Nigel is visiting Clifford during the Tour of Britain. The boys have ridden across Cheshire to Congleton for the start of stage 3.
They are joined by Clyde and Clive, two other members of the Audlem Academicals and long-standing friends of Clifford.
Clifford: It’s a disgrace! A travesty! An outrage!
Nigel: You’re not wrong.
Clifford: What were they thinking?
Nigel: Don’t ask me. I’m as disappointed as you are.
Clifford: I mean, how could they possibly organise a Tour of Britain, bring it to the North West, and not have a stage start or finish in Stoke-on-Trent?
Nigel: What? What are you on about?
Clifford: Stoke-on-Trent! The Tour of Britain always goes to Stoke-on-Trent! It’s the spiritual home of British cycling! What did you think I was on about?
Nigel: I thought you were complaining about this appalling so-called “cappuccino”. I think they’ve used UHT milk. And Ovaltine.
Clifford: Oh, for God’s sake Nigel! Some things are more important than coffee!
Nigel: I notice you haven’t touched yours.
Clifford: Every year the Tour of Britain visits Stoke. If you're going to ride round Cheshire, Staffordshire, the Peak District, Cat & Fiddle, and let's face it it wouldn't be much of a Tour of Britain if you didn't, you absolutely have to start or finish in Stoke. It’s a matter of simple respect for tradition. Like I said - it's the spiritual home of British cycling! That's why the Aviva Women’s Tour went there this year. If they get it, why doesn’t the Tour of Britain?
Nigel: Hang on. At the Tour de Yorkshire David Millar said Yorkshire was the spiritual home of British cycling. Don’t you remember?
Clifford: David Millar? Born in Malta, raised in Hong Kong, lived in bloody Biarritz? What would that floppy-haired fop know about British bloody cycling?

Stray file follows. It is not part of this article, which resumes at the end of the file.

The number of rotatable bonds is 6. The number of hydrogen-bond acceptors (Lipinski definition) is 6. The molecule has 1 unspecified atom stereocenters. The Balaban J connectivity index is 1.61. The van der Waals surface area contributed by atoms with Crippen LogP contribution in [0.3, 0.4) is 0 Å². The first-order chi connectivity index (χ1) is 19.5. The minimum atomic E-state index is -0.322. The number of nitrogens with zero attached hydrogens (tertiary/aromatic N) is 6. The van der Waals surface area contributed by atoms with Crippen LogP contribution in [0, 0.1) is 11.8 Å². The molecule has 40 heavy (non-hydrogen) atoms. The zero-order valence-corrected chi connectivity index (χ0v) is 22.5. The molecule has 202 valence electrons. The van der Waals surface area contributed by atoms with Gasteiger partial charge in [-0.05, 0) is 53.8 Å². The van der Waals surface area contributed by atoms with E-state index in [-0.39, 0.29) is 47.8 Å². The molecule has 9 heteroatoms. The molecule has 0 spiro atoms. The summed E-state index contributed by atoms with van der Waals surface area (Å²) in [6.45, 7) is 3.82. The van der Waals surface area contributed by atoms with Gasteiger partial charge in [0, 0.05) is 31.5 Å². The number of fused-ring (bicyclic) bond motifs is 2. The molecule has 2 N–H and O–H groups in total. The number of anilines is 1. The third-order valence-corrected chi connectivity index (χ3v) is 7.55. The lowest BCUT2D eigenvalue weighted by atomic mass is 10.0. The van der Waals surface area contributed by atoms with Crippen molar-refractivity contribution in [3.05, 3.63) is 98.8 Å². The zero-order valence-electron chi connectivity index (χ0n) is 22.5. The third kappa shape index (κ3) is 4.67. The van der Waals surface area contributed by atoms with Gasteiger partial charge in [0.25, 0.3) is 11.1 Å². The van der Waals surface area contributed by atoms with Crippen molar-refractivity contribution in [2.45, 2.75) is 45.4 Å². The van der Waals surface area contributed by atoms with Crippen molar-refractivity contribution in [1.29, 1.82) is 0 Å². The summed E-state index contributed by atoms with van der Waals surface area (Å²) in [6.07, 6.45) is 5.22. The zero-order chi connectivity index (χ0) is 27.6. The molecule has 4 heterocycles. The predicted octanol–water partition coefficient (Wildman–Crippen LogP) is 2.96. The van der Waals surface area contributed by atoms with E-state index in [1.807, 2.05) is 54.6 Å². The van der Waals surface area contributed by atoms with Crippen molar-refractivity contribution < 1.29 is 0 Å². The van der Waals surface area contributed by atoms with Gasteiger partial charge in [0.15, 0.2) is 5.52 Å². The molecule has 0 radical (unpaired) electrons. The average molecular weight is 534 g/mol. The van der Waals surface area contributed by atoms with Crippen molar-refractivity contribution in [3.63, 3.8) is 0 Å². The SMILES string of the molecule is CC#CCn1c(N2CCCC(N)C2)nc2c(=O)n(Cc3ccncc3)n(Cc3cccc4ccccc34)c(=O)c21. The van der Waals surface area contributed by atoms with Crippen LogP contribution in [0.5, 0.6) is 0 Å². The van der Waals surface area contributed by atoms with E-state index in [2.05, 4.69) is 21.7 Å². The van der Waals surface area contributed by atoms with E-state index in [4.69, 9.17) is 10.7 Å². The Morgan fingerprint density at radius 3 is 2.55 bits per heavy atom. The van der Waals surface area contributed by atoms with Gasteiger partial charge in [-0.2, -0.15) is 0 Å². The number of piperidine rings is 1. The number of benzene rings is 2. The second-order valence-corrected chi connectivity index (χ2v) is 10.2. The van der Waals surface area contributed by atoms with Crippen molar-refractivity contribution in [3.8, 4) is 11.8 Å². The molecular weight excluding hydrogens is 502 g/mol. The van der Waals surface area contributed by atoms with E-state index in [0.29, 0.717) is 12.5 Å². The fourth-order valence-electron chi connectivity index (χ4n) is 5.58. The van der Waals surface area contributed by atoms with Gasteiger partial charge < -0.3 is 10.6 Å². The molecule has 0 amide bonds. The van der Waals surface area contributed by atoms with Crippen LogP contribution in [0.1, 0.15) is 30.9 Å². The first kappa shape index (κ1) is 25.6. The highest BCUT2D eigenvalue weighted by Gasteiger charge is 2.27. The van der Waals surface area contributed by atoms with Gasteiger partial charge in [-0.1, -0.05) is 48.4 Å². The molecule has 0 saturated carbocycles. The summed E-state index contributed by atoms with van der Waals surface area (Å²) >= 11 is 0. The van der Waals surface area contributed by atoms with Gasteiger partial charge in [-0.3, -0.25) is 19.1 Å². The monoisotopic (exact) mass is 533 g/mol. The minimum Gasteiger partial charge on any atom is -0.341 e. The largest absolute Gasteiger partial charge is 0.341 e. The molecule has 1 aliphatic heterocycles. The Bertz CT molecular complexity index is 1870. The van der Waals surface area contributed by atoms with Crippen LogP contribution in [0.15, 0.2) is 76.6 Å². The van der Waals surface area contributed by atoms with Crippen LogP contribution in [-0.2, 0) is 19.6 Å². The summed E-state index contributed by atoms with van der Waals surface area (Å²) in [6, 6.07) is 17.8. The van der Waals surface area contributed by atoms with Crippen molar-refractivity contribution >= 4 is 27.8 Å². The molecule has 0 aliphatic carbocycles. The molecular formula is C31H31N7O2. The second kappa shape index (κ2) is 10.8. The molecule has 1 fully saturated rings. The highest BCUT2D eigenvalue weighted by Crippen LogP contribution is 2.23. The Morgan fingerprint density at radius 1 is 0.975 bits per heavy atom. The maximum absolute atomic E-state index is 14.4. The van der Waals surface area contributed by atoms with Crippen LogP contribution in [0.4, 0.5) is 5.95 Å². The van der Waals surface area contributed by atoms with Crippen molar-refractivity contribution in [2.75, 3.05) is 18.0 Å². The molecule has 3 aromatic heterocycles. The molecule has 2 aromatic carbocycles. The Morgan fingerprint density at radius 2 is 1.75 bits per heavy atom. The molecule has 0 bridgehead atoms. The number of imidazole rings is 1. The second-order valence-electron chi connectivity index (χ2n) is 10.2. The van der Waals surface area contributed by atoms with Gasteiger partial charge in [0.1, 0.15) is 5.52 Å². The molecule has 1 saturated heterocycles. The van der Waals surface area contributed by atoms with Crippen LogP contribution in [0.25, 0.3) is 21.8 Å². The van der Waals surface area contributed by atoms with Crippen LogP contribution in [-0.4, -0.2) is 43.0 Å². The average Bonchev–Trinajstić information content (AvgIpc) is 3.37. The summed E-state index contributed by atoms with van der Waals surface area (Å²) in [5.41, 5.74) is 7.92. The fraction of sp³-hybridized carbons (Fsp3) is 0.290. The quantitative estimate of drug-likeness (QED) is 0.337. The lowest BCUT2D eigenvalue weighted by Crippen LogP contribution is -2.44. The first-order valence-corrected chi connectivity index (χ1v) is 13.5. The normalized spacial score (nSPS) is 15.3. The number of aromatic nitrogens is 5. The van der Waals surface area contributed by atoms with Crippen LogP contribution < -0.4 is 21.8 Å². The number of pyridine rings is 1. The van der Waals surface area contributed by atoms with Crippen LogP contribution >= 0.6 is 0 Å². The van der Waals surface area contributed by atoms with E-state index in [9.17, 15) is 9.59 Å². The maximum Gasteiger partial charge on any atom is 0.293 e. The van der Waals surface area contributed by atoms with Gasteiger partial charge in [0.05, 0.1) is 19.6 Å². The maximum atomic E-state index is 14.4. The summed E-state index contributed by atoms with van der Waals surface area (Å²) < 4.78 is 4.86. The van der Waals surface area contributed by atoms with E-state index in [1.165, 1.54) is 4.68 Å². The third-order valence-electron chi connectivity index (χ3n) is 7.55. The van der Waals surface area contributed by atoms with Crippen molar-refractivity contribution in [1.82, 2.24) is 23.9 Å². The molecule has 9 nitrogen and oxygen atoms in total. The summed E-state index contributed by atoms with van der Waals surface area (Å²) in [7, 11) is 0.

Clive: Well, actually, he lives in the Peak District now. But you’re wrong anyway, Clifford. Everyone knows that the spiritual home of British cycling is Nottingham. That’s where the massive Raleigh factory used to be.
Clyde: Rubbish! The spiritual home of British cycling is the actual home of British Cycling – the velodrome in Manchester, just down the road. After all, the roads they’re racing on today are basically British Cycling’s training routes, all linked together.
Clifford: [bristling] Look, wherever the spiritual home of British cycling is, it is NOT in a bloody velodrome, and it is NOT in bloody Congleton!
Nigel: Come on Clifford, Clive has a point.
Clyde: It’s Clyde.
Nigel: Of course, sorry Clive. Stoke-on-Trent or not, you have to admit the organisers have done a brilliant job. The routes are great: across Scotland, through the Lakes, around Cheshire, down the spine of Wales and then across it, around Devon, and then round the centres of Bristol and London. No boring, flat transfer stages, and, more than once, several stages close enough together that the teams can stay in the same hotel several nights running. No wonder the riders like it. And loads of the top guys are here: Bradley Wiggins, Mark Cavendish, Dan Martin, Tony Martin, Andre Greipel, Caleb Ewan, Elia Viviani, Steve Cummings . . .
Clifford: Nigel, once again you miss the point completely. If cycling doesn’t respect its history, it's nothing. Where will it end?
Nigel: It depends what you mean by “history”. The Tour of Britain has had all sorts of different forms, all sorts of different sponsors, and all sorts of organisational and financial disasters. There are hardly any real traditions. It’s a mess.
Clive: Nigel’s right, Clifford. If you wanted to “respect tradition” you’d have members of the public driving Ford Cortinas into the peloton in the Lake District, and the whole thing running out of money and disappearing every ten years.
Nigel: That’s right, Clyde. But it isn’t like that now. Look – the world’s leading riders, huge crowds everywhere it goes, two TV channels covering it live, plus evening highlights . . . it’s fantastic. Who cares about Stoke-on-Trent?
Clyde: And Congleton’s not that bad, Clifford. The people here are fantastic, and they're all having a great time. Plus there’s a shopping arcade just opposite that sells nothing but real ale.
Clifford: [craning to look through the café window] What? Why didn’t you say so?
Nigel: It’s true, I was trying to tell you earlier. Look, there’s a leaflet. “Congleton is hosting a pop-up beer parlour known as ‘Ale Avenue’. The event will include local brewers from the town and surrounding area.” It’s a temporary thing, only on for four days.
Clifford: Well, we’d better get there quick, then! [exits]
Clive: [watching Clifford go] You know what, Nigel? I think Clifford may have found his spiritual home.
By Matthew Bailey
Photography by Matthew Bailey
Illustrations by Casey Robertson of robertson-designs.com